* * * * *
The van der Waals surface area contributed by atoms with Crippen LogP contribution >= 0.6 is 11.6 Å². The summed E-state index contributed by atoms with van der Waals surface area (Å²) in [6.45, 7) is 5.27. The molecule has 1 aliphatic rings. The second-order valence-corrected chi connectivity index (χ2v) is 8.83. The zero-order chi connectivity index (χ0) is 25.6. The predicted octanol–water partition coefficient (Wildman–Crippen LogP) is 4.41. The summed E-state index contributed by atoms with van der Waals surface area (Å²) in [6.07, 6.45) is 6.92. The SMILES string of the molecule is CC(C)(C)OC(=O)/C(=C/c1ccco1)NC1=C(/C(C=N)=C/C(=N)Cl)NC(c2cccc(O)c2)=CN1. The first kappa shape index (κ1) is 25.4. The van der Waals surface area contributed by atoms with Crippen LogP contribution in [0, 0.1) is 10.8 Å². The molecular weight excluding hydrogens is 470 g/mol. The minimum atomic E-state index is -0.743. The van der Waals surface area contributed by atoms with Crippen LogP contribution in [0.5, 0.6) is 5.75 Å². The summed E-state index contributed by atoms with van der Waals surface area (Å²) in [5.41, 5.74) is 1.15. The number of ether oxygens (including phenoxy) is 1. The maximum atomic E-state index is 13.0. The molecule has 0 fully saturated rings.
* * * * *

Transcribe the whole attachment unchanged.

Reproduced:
The van der Waals surface area contributed by atoms with Crippen LogP contribution >= 0.6 is 11.6 Å². The summed E-state index contributed by atoms with van der Waals surface area (Å²) in [6.45, 7) is 5.27. The molecule has 1 aliphatic rings. The second-order valence-corrected chi connectivity index (χ2v) is 8.83. The zero-order chi connectivity index (χ0) is 25.6. The predicted octanol–water partition coefficient (Wildman–Crippen LogP) is 4.41. The summed E-state index contributed by atoms with van der Waals surface area (Å²) in [6.07, 6.45) is 6.92. The SMILES string of the molecule is CC(C)(C)OC(=O)/C(=C/c1ccco1)NC1=C(/C(C=N)=C/C(=N)Cl)NC(c2cccc(O)c2)=CN1. The first kappa shape index (κ1) is 25.4. The van der Waals surface area contributed by atoms with Crippen LogP contribution in [0, 0.1) is 10.8 Å². The molecular weight excluding hydrogens is 470 g/mol. The minimum atomic E-state index is -0.743. The van der Waals surface area contributed by atoms with Crippen LogP contribution in [0.5, 0.6) is 5.75 Å². The summed E-state index contributed by atoms with van der Waals surface area (Å²) in [5.41, 5.74) is 1.15. The number of ether oxygens (including phenoxy) is 1. The maximum atomic E-state index is 13.0. The molecule has 0 fully saturated rings.